In an April 23rd Press Release, California Assemblywoman Melissa Melendez, R-Lake Elsinore, announced that her Assembly Bill 735, at which this writer testified in favor of on April 22nd, the Air Quality Improvement Program: Clean Vehicle Rebate Project, which stops the use of child labor in the supply chains of electric vehicles, failed in the Assembly Transportation Committee.

“Capitol Democrats are placing the burdens of reaching environmental goals using electric vehicles on the backs of children,” said Melendez.  “There are over 500,000 electric vehicles on our roads today powered by ‘dirty’ batteries made from the labor of children of the Congo.”

The “elephant” in the room of rechargeable batteries is the EV.  The, Tesla battery weighs in excess of 1,000 pounds, while the iPhone battery is only 0.026kg. California already has 50% of the EV’s in America. To meet former California Gov. Jerry Brown’s executive orders to push the state toward having 5 million electric cars on its roads by 2030 would mean there will be 5 BILLION pounds of lithium-ion batteries just in California.

It’s not known if there is enough cobalt and lithium available in the world to meet that executive order, or how many children’s diseases or lives may be lost while mining for cobalt and lithium.  With no plan currently in place to recycle lithium products when they reach their end, the world could literally run out of these exotic minerals in a few short years.

The key minerals used in today’s batteries are cobalt of which 60% is sourced from one country, the Democratic Republic of the Congo (DRC), and lithium of which more than 50% is sourced from the Lithium Triangle in South America, which covers parts of Argentina, Bolivia and Chile. Today 20% of cobalt is mined by hand. Amnesty International has documented children and adults mining cobalt in narrow man-made tunnels, at risk of fatal accidents and serious lung disease.

The mere extraction of the exotic minerals cobalt and lithium used in the batteries of EV’s present social challenges, human rights abuse challenges, and environmental challenges. Besides hazardous working conditions where the workers make such meager wages they are forced to live in abject poverty, they are regularly exposed to out of control pollution and countless other environmental issues which cannot be ignored.

The cobalt mined by children and adults in horrendous conditions in the DRC in Africa is entering the supply chains of some of the world’s biggest brands. There are no known “clean” supply chains for lithium and cobalt, yet the richest most powerful companies in the world are still making numerous, creative, and complex excuses for not investigating their supply chains.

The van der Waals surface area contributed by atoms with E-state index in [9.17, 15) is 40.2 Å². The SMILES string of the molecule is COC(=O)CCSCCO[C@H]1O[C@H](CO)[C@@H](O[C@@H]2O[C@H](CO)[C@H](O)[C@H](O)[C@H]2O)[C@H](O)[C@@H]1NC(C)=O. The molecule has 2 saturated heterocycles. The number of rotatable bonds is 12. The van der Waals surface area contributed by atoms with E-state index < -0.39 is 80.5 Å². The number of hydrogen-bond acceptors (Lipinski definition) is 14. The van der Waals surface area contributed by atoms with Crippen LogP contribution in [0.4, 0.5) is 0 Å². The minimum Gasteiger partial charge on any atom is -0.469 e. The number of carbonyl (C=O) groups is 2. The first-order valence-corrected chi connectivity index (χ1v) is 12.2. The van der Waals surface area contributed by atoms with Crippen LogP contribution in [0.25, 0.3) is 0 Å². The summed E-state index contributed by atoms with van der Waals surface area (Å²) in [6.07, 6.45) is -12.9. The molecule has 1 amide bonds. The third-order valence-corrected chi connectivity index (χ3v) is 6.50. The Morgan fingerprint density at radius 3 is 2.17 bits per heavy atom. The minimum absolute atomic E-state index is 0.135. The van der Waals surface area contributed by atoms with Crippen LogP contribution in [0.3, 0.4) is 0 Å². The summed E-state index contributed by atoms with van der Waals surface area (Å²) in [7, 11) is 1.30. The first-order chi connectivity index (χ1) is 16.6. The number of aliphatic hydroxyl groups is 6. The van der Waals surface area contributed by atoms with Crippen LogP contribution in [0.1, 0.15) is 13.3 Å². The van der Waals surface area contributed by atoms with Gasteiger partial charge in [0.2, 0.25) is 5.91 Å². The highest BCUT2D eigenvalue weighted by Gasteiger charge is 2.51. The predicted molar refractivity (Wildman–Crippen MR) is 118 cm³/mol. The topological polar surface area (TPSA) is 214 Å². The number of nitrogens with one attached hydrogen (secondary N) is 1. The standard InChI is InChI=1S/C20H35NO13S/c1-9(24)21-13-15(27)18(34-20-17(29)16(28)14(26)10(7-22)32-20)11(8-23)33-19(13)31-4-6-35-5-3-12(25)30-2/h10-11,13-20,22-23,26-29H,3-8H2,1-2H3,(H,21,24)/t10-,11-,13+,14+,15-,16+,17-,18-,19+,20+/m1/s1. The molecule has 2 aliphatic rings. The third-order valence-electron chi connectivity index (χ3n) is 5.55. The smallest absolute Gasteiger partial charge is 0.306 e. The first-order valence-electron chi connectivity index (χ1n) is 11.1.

It’s not in the best interests of a for profit company to turn down a good deal when it comes to buying raw products in an already crowded market place. That’s why most large, I’m talking billion-dollar companies, don’t really do the research they should on companies whose prices are so good on bulk materials they really don’t want to know the ins and outs.  They turn a blind eye to the realities of the dirty secrets of the lithium and cobalt acquisition and procurement side.

AB 735 would have held major EV automakers accountable for their supply chain integrity while building those cars. Defeating the bill was our lawmakers’ way to encourage continued exploitation of horrendous labor and environmental conditions by automobile manufacturers who make a healthy profit off of selling EV’s with “dirty batteries. 

“In driving this environmental dream the Democrats are fueling their environmental policies on the backs of these poor children,” Melendez said. “When members place environmental goals before kids something is incredibly wrong.  We should be showing the nation that our growing fleet of electric vehicles comes with a guarantee that our state is not subsidizing child labor.”

Today’s lawmakers may be reluctant to lay the hammer down on the automobile industry and force them to be transparent in the supply chain for those rechargeable batteries, but the buyers, with two laws already on the books for Transparency in the Supply Chain, California’s SB657 and the Federal HR4842, are presented the opportunities for class action lawsuits against those manufacturers who continuously fail to comply with current laws.

We all know there is no love lost between California and Washington politics. However, since California is the 5th largest economy in the world, the policies and decisions made in California may be promoting and sanctioning these crimes through the purchase of goods and products that have been tainted in the supply chain.

The energy solutions of the future must not be built on human rights abuses or on non-existent environmental regulations. The State may wish to turn a blind eye toward those abuses, but you, the buyer, ethically need to pay attention to the man behind the curtain to assure yourself that you don’t have a “dirty battery” in your EV or electronic device, or “dirty fuel” in your vehicles.

NOTE:  The John McGinnis Show on Radio Station: KFBK-FM in Sacramento conducted a telephone interview with me on April 23rd on the same subject.  You can hear the 11 minute interview at this link.